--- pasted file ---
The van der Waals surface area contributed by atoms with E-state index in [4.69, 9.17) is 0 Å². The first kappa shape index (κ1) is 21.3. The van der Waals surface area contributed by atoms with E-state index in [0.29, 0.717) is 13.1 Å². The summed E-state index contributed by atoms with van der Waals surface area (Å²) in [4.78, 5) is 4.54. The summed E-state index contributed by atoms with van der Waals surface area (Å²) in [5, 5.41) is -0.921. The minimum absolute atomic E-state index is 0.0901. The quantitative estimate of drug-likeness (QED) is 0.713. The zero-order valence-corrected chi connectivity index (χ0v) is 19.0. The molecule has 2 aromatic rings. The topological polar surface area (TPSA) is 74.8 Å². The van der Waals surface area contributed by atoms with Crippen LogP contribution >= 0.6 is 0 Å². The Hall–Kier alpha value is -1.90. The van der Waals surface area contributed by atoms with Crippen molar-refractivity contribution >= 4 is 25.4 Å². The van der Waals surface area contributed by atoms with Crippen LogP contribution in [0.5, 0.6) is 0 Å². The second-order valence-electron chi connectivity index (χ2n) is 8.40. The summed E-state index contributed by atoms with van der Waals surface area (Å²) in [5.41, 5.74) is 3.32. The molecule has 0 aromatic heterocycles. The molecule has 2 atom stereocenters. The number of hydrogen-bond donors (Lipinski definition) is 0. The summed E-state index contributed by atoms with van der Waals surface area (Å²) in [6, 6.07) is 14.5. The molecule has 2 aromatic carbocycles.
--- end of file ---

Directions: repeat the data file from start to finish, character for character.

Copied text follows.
The van der Waals surface area contributed by atoms with E-state index in [4.69, 9.17) is 0 Å². The first kappa shape index (κ1) is 21.3. The van der Waals surface area contributed by atoms with E-state index in [0.29, 0.717) is 13.1 Å². The summed E-state index contributed by atoms with van der Waals surface area (Å²) in [4.78, 5) is 4.54. The summed E-state index contributed by atoms with van der Waals surface area (Å²) in [5, 5.41) is -0.921. The minimum absolute atomic E-state index is 0.0901. The quantitative estimate of drug-likeness (QED) is 0.713. The zero-order valence-corrected chi connectivity index (χ0v) is 19.0. The molecule has 2 aromatic rings. The topological polar surface area (TPSA) is 74.8 Å². The van der Waals surface area contributed by atoms with Crippen LogP contribution >= 0.6 is 0 Å². The Hall–Kier alpha value is -1.90. The van der Waals surface area contributed by atoms with Crippen molar-refractivity contribution >= 4 is 25.4 Å². The van der Waals surface area contributed by atoms with Crippen LogP contribution in [0.5, 0.6) is 0 Å². The second-order valence-electron chi connectivity index (χ2n) is 8.40. The summed E-state index contributed by atoms with van der Waals surface area (Å²) in [5.41, 5.74) is 3.32. The molecule has 0 aromatic heterocycles. The molecule has 2 atom stereocenters. The number of hydrogen-bond donors (Lipinski definition) is 0. The summed E-state index contributed by atoms with van der Waals surface area (Å²) in [6, 6.07) is 14.5. The molecule has 2 aromatic carbocycles.